Cloth $75.00 ISBN: 9780226629377 Published June 2012
Paper $25.00 ISBN: 9780226629384 Published June 2012
E-book $7.00 to $25.00 About E-books ISBN: 9780226629391 Published May 2012

Face Value

The Entwined Histories of Money and Race in America

Michael O'Malley

Michael O'Malley

272 pages | 20 halftones | 6 x 9 | © 2012
Cloth $75.00 ISBN: 9780226629377 Published June 2012
Paper $25.00 ISBN: 9780226629384 Published June 2012
E-book $7.00 to $25.00 About E-books ISBN: 9780226629391 Published May 2012

From colonial history to the present, Americans have passionately, even violently, debated the nature and the character of money. They have painted it and sung songs about it, organized political parties around it, and imprinted it with the name of God—all the while wondering: is money a symbol of the value of human work and creativity, or a symbol of some natural, intrinsic value?

In Face Value, Michael O’Malley provides a deep history and a penetrating analysis of American thinking about money and the ways that this ambivalence unexpectedly intertwines with race. Like race, money is bound up in questions of identity and worth, each a kind of shorthand for the different values of two similar things. O’Malley illuminates how these two socially constructed hierarchies are deeply rooted in American anxieties about authenticity and difference.

In this compelling work of cultural history, O’Malley interprets a stunning array of historical sources to evaluate the comingling of ideas about monetary value and social distinctions. More than just a history, Face Value offers us a new way of thinking about the present culture of coded racism, gold fetishism, and economic uncertainty.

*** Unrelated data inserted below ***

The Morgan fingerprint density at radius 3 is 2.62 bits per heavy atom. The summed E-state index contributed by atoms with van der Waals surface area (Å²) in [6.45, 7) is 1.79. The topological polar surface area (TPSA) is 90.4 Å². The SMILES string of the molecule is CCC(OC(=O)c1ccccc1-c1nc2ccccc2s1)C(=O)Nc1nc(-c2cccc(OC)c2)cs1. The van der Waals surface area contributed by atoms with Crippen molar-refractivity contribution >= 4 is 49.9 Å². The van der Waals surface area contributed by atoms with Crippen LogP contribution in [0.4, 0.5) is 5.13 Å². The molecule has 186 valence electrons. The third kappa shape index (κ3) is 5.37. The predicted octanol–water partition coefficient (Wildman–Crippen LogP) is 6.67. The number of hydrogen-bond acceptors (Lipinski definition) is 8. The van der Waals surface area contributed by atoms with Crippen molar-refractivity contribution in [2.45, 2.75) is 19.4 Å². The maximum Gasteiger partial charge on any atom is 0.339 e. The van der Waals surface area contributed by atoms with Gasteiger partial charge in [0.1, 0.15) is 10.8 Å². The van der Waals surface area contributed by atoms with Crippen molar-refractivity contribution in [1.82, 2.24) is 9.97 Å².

Adam Rothman, Georgetown University

"Michael O’Malley’s witty, insightful Face Value traces the American quest for a stable source of value in a society that prized freedom.Through deft analysis of a wide range of sources, O'Malley shows that arguments over money and arguments over race have had much in common, and indeed, have often intersected in the United States in surprising and disturbing ways—even now. Most important is O’Malley’s contention that the monetary chaos of the nineteenth century, which has bewildered so many students of American history, turned whiteness into a crucial sign of individual worth."

Scott A. Sandage, author of Born Losers: A History of Failure in America
“This is a ‘big idea’ book that no one but Michael O’Malley could even have thought of—much less pulled off with such nuance and clarity. From the wampum that sustained the Pilgrims to the gold fever that accompanied the Obama presidency, this swift-moving, plain-talking book explains how ‘the money question’ and ‘the race question’ are really two sides of the same coin. Grounded in smartly told stories about fascinating historical characters, and written in a conversational style that is wry but never cynical, Face Value is worth its weight in ideas.”
Benjamin Reiss, Emory University
 “O’Malley’s new book is a magnificent piece of scholarship on a topic that is at once timely and surprising. O’Malley shows our twin national obsessions—money and race—dancing together across economic policy reports, the pages of literary fiction, the stage, the screen, and the airwaves. I recommend this book wholeheartedly.”
Stephen Mihm, University of Georgia

Face Value is a provocative, imaginative, and gracefully written work of cultural history, one that unearths hitherto unimagined connections between markets, money, and race. In the process, Michael O’Malley manages to show how currency, which historians and economists too often treat as timeless and neutral, has for centuries been entangled with the institution and legacy of American slavery.”

Contents

Acknowledgments

Introduction

Chapter 1: This New Black Flesh Coin

Chapter 2: Banking on Slavery

Chapter 3: Rags, Blacking, and Paper Soldiers

Chapter 4: Gold Money and the Constitution of Man

Chapter 5: A Bank in Human Form

Epilogue: Words and Bonds


Notes

Index
For more information, or to order this book, please visit http://www.press.uchicago.edu
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